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Margaret Corbin - Revolutionary War Soldier
Margaret Corbin fought beside her husband during the Revolutionary War. It was not unusual for women to accompany their soldier husbands in the fields. They were called "camp followers" and would tend to cooking and laundry chores as well as nurse the injured. The legend of Molly Pitcher rises from such real life women. Margaret Corbin was a remarkable woman who was well respected by others. She took her role in the Revolutionary War to a whole new level. She was devoted to both her husband and the American Cause and did not shy away from the action.
Margaret Cochran was born near Chambersburg, Pennsylvania on November 12, 1751. Her Scot-Irish parents were farmers at the time of the United States' birth. When Margaret was only five years old, her parents were attacked in a raid on their home. Her father, Robert Cochran was killed and her mother was kidnapped never to be heard from again. Luckily Margaret and her brother were visiting an uncle who subsequently adopted and raised them. Margaret was known as being tough and rough around the edges. History makes no mention of her for the next fifteen years.
The War -
At the age of 21, Margaret married a Virginia farmer by the name of John Corbin. They lived happily in Franklin County where they worked together on the farm. About three years later, John Corbin joined the army. He enlisted in the Pennsylvania Artillery - Continental Line and was off to fight in the Revolutionary War, Margaret refused to be left behind and became a camp follower. But unlike many of the wives who stayed at the camp when there was a battle, Margaret accompanied John on the battlefield to help him. She was what was called then a half-soldier.
John Corbin's job was that of a matross. A matross was an artillery soldier who assisted the gunners with loading, firing and sponging the big guns. The matross also served as a guard for the store wagon and marched along beside it. Margaret worked by her husband's side and knew his job as well as he did.
John's division was stationed at Fort Washington in New York on November 16, 1776. This fort on Manhattan Island was very important in the war effort. While John was stationed at a pair of cannons on a hill, the British army attacked. The Americans were outnumbered and were asked to surrender. The commander of the fort, Colonel Magaw, chose not to. The Hessian soldiers made several attempts to charge the hill but were driven back by cannon fire. In the mayhem, the gunner at John's cannon was killed. John took over with Margaret at his side now serving as the matross. Then John took fire and was killed.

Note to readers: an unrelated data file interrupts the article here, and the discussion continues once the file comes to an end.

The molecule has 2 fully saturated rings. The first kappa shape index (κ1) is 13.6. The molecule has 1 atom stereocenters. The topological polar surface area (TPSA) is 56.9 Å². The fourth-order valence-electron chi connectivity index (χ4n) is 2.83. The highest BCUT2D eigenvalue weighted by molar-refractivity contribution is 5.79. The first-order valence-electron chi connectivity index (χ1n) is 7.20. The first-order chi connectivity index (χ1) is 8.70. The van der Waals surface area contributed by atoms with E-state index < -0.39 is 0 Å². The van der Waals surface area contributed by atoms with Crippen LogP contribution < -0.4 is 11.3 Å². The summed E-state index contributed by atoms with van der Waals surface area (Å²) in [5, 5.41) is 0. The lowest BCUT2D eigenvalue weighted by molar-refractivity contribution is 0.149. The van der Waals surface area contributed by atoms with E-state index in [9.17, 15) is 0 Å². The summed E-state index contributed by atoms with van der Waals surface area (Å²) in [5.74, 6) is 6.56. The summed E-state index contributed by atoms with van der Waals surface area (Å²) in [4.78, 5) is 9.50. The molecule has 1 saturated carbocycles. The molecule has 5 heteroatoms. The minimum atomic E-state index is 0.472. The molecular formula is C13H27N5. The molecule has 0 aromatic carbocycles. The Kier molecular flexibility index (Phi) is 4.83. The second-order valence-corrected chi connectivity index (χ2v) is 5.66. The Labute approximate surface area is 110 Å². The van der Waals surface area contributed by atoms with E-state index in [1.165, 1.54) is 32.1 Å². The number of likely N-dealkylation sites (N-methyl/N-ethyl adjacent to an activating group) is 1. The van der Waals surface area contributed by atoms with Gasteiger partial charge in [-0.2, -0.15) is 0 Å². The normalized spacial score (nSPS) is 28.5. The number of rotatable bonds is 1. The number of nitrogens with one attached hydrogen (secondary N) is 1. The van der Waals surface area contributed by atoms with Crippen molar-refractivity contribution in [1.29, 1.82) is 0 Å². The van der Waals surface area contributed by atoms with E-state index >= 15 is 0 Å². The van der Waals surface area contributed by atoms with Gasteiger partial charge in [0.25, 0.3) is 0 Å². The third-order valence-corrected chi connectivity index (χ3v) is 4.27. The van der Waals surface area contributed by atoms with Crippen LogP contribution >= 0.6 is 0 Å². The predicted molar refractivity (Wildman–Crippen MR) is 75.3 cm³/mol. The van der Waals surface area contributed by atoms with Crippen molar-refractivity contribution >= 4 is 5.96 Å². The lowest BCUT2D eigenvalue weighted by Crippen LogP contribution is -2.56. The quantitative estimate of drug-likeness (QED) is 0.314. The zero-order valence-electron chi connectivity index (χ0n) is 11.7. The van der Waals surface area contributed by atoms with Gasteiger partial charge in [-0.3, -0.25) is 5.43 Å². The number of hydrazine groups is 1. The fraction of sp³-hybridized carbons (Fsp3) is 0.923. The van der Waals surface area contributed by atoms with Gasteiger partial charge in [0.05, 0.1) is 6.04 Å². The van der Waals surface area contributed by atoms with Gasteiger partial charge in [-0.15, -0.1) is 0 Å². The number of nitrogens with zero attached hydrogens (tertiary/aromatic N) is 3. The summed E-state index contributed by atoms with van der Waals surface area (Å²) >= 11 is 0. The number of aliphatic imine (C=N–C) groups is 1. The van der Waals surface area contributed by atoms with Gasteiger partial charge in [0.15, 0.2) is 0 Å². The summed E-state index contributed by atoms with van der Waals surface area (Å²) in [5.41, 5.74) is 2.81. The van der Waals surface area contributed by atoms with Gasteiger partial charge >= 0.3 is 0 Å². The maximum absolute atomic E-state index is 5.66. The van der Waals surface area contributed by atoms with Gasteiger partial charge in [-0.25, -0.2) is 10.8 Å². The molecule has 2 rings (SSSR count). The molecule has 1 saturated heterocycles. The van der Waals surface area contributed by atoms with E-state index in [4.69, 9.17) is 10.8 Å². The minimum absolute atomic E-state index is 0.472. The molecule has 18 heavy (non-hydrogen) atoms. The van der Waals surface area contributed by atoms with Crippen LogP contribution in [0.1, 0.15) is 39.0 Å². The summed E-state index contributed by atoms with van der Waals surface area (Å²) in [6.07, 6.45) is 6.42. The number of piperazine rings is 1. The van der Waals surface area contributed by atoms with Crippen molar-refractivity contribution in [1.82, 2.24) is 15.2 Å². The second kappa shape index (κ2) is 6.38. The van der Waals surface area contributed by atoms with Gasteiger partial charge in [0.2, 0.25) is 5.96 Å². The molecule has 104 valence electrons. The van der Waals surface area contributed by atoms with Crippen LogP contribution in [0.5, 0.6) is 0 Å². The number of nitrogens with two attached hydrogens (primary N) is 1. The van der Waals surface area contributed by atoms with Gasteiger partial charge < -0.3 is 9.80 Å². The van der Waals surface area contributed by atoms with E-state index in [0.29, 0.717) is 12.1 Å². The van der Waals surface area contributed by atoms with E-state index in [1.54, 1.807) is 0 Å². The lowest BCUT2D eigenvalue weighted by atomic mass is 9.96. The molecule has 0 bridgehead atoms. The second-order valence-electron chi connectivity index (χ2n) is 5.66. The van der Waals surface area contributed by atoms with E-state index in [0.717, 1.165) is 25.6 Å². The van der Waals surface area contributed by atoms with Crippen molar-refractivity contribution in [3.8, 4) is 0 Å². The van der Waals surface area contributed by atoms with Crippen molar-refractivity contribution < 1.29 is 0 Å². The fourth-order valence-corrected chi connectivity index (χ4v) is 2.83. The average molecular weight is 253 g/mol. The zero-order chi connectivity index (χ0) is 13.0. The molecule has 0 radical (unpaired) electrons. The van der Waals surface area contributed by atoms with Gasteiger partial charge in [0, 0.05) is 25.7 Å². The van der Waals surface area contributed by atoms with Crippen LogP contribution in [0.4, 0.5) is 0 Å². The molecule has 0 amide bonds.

Margaret didn't hesitate. She took over the cannon and kept firing. She didn't stop until she was hit by grapeshot and fell to the ground. The Americans eventually surrendered and the Hessians took over the fort.
Later that day, Margaret was discovered by a doctor who was wandering the hill looking for survivors. She was alive but badly injured. The grapeshot had nearly torn off her left arm and had entered her jaw and her chest. She was sent on a 100 mile trip in a wagon to Philadelphia where she was treated. She recovered but her body was never the same again.
Having lost the use of her left arm, Margaret struggled to get by for many years. She became surly and drank too much. In 1779 the Board of War looked in on her and became aware of the shabby conditions in which she lived. They were impressed by her bravery in the war and her perserverence in the aftermath despite her wounds and awarded her with half the monthly pay of a Continental soldier, She was the first woman to receive a military pension from the United States. She also received $30 a month from the state of Pennsylvania. This is what the Board of War said on her behalf -
"As she had the fortitude and virtue enough to supply the place of her husband after his fall in the service of his country, and in the execution of that task received the dangerous wound under which she now labors, the board can but consider her as entitled to the same grateful return which would be made to a soldier in circumstances equally unfortunate."
Margaret lived out the rest of her life in Highland, New York. She was known for being rude and eccentric yet was still respected in the community. Because of her disability she was never well-dressed and was mostly snubbed by the ladies of New York's polite society. She didn't care. Margaret preferred to hang out with her fellow veterans. She died in 1800 at the age of 48.
Margaret Corbin was all but forgotten about for one hundred and fifty years. Thanks to the Daughters of the American Revolution, Margaret's legacy was restored. In 1926, the DAR disinterred her remains and reburied them in a cemetery behind Old Cadet Chapel at West Point. The monument they placed there shows a bronze relief of Margaret with ramrod ready at the cannon she tended on that fateful day in 1776. She is one of only two Revolutionary War soldiers buried in Old Cadet Chapel's cemetery. Margaret finally got the recognition she deserved for her bravery.
The camp followers who accompanied their husbands in the field during the Revolutionary War were often referred to as "Mollies". Margaret Corbin was called Captain Molly by the other women because of her strong personality and towering height. She was the first "Molly Pitcher", the moniker that was mostly associated with Mary Ludwig Hays who manned her husband's cannon in 1778. Mary was not wounded but as a representative of the "Molly Pitcher" image was more marketable than the handicapped Margaret. Many historians suggest that Molly Pitcher may be a composite image influenced by the actions of many real life women. Either way, Margaret Corbin received the battle scars deserving of a prominent place in history.